From the naturalistic to the highly stylised and downright cartoonish: how wildly creative animal brooches evolved from the late 19th century through to the 1990s, with examples offered in October’s Online Jewels Sale
Animals have been a recurring theme throughout the history of jewellery design, their exquisite forms having captured the imagination of jewellers for centuries.
One of the earlier examples offered in the Online Jewels sale is this charming turtle pendant brooch from the late 19th century, with bright green demantoid garnets set amid silver-topped gold. Demantoid garnets were first discovered in 1868 in the Ural Mountains of Russia, and the highly refractive gems soon became very popular. Delicate flora and fauna brooches such as this one were typically worn in small groups along the fashionably high necklines of the period.
Towards the end of the first decade of the 20th century ‘black and white’ jewellery suddenly became fashionable, a trend perfectly embodied by this brooch.
The 1903 invention of the oxy-acetylene torch, which could reach the extremely high temperatures required to work with platinum, enabled jewellers to work with the precious metal to create more refined pieces that were also softer and lighter. The goose in this brooch appears to be in mid-flight, and such movement and attention to detail in the design would not have been possible without the use of platinum.
By the mid-20th century several design houses were taking a more playful approach to zoomorphic jewellery. This whimsical Cartier duck brooch is a fine example of a piece designed for daytime use, the playful form of the waddling bird created using gold, enamel and semi-precious stones.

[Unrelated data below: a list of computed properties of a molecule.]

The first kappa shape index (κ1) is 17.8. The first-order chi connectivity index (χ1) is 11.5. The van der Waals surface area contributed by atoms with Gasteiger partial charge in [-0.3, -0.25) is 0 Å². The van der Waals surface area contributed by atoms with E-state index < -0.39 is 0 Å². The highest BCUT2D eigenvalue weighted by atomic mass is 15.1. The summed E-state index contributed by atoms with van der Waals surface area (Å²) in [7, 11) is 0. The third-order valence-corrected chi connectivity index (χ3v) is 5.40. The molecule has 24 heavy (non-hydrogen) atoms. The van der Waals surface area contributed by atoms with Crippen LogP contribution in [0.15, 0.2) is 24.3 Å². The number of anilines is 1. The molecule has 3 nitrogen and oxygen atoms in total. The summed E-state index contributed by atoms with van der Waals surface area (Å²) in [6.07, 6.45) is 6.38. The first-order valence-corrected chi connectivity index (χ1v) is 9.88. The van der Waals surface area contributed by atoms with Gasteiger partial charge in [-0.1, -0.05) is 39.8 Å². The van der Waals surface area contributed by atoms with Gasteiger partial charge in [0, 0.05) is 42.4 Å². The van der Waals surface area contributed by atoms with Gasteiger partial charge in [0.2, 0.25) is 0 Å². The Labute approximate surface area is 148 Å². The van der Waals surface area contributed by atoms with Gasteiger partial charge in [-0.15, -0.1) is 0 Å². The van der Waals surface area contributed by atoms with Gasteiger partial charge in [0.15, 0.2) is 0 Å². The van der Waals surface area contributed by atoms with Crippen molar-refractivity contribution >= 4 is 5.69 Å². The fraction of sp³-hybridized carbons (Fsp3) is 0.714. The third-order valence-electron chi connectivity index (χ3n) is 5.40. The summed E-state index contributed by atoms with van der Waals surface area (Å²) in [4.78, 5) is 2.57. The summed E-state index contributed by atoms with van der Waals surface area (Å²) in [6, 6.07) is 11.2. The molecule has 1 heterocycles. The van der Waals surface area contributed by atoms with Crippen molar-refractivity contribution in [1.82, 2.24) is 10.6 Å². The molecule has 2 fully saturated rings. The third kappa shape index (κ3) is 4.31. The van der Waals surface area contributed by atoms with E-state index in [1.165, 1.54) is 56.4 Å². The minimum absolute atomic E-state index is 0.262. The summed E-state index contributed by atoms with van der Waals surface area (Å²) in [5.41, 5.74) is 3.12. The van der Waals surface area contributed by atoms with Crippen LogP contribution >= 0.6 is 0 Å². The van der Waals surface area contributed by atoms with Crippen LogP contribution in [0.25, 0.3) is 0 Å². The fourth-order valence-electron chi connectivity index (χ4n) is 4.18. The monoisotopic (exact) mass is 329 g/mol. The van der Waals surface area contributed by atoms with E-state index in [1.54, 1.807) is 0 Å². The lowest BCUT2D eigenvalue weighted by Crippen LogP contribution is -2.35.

These cute critters are from Van Cleef and Arpels’ ‘La Boutique’ collection of cartoonish animal brooches created in the early 1960s. The ‘Lion Ébouriffé’ and frog brooches were designed to attract a new clientele through a combination of charm and more accessible price points. Notable collectors of the ‘La Boutique’ designs included Grace Kelly and Jackie Kennedy.
One of the most notable American jewellery designers of the 1960s, David Webb is known for his bold geometric designs. He, too, looked to the animal kingdom for inspiration: this beautifully crafted gem-set enamel Zebra brooch evokes the spirit of the classic animal jewels of the 1960s and ’70s.
This 1990 Cartier elephant mother and offspring brooch and pin set and Cartier dolphin mother and calf brooch may have been inspired by the environmental movements of the early 1990s. Several notable jewellery design houses, including Cartier, launched collections in conjunction with wildlife organisations to help safeguard the beauty of the natural world.